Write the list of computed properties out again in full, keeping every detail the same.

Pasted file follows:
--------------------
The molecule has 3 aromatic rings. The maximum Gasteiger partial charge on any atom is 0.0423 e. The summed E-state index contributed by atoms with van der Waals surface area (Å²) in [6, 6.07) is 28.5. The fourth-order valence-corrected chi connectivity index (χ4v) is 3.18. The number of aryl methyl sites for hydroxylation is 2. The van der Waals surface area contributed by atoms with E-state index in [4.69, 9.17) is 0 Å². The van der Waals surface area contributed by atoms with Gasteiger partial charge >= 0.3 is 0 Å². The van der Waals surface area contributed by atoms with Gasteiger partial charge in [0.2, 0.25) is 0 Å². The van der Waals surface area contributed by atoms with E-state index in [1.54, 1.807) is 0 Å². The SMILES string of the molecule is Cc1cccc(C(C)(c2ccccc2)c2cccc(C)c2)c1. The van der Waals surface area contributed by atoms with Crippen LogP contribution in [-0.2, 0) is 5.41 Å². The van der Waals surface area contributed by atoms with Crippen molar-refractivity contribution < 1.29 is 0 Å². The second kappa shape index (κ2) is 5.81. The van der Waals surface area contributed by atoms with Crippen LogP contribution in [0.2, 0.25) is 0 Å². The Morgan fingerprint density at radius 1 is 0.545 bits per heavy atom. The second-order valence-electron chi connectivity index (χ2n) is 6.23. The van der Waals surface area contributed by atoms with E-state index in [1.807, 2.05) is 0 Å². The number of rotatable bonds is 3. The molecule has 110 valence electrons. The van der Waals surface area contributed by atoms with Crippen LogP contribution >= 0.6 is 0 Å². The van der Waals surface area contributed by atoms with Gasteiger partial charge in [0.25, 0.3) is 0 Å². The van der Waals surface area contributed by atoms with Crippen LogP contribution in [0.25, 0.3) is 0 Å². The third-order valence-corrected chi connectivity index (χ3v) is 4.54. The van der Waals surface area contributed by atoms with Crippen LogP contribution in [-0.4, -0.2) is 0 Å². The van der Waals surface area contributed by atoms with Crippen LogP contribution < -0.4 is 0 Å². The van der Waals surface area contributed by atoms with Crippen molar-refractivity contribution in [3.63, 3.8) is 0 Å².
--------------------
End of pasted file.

The molecule has 3 aromatic rings. The maximum Gasteiger partial charge on any atom is 0.0423 e. The summed E-state index contributed by atoms with van der Waals surface area (Å²) in [6, 6.07) is 28.5. The fourth-order valence-corrected chi connectivity index (χ4v) is 3.18. The number of aryl methyl sites for hydroxylation is 2. The van der Waals surface area contributed by atoms with E-state index in [4.69, 9.17) is 0 Å². The van der Waals surface area contributed by atoms with Gasteiger partial charge >= 0.3 is 0 Å². The van der Waals surface area contributed by atoms with Gasteiger partial charge in [0.2, 0.25) is 0 Å². The van der Waals surface area contributed by atoms with E-state index in [1.54, 1.807) is 0 Å². The SMILES string of the molecule is Cc1cccc(C(C)(c2ccccc2)c2cccc(C)c2)c1. The van der Waals surface area contributed by atoms with Crippen LogP contribution in [-0.2, 0) is 5.41 Å². The van der Waals surface area contributed by atoms with Crippen molar-refractivity contribution < 1.29 is 0 Å². The second kappa shape index (κ2) is 5.81. The van der Waals surface area contributed by atoms with Crippen LogP contribution in [0.2, 0.25) is 0 Å². The Morgan fingerprint density at radius 1 is 0.545 bits per heavy atom. The second-order valence-electron chi connectivity index (χ2n) is 6.23. The van der Waals surface area contributed by atoms with E-state index in [1.807, 2.05) is 0 Å². The number of rotatable bonds is 3. The molecule has 110 valence electrons. The van der Waals surface area contributed by atoms with Crippen LogP contribution >= 0.6 is 0 Å². The van der Waals surface area contributed by atoms with Gasteiger partial charge in [0.25, 0.3) is 0 Å². The van der Waals surface area contributed by atoms with Crippen LogP contribution in [0.25, 0.3) is 0 Å². The third-order valence-corrected chi connectivity index (χ3v) is 4.54. The van der Waals surface area contributed by atoms with Crippen LogP contribution in [-0.4, -0.2) is 0 Å². The van der Waals surface area contributed by atoms with Crippen LogP contribution < -0.4 is 0 Å². The van der Waals surface area contributed by atoms with Crippen molar-refractivity contribution in [3.63, 3.8) is 0 Å².